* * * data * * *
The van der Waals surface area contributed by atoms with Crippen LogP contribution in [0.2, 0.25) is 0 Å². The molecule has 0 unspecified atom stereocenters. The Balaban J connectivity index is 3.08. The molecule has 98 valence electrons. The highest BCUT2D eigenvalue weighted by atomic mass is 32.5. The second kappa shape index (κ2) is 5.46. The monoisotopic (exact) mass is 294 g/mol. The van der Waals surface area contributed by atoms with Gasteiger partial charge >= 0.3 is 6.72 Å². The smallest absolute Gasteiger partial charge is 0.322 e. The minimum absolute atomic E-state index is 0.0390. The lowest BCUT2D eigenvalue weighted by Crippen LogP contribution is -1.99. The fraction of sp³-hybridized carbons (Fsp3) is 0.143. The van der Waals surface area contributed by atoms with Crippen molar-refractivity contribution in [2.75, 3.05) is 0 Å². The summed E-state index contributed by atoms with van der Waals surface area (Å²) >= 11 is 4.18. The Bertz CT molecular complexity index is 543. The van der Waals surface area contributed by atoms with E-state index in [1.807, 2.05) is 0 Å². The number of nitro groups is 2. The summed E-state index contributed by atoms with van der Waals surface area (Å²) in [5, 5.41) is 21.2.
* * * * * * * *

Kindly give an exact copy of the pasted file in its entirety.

The van der Waals surface area contributed by atoms with Crippen LogP contribution in [0.2, 0.25) is 0 Å². The molecule has 0 unspecified atom stereocenters. The Balaban J connectivity index is 3.08. The molecule has 98 valence electrons. The highest BCUT2D eigenvalue weighted by atomic mass is 32.5. The second kappa shape index (κ2) is 5.46. The monoisotopic (exact) mass is 294 g/mol. The van der Waals surface area contributed by atoms with Gasteiger partial charge >= 0.3 is 6.72 Å². The smallest absolute Gasteiger partial charge is 0.322 e. The minimum absolute atomic E-state index is 0.0390. The lowest BCUT2D eigenvalue weighted by Crippen LogP contribution is -1.99. The fraction of sp³-hybridized carbons (Fsp3) is 0.143. The van der Waals surface area contributed by atoms with Crippen molar-refractivity contribution in [2.75, 3.05) is 0 Å². The summed E-state index contributed by atoms with van der Waals surface area (Å²) >= 11 is 4.18. The Bertz CT molecular complexity index is 543. The van der Waals surface area contributed by atoms with E-state index in [1.807, 2.05) is 0 Å². The number of nitro groups is 2. The summed E-state index contributed by atoms with van der Waals surface area (Å²) in [5, 5.41) is 21.2.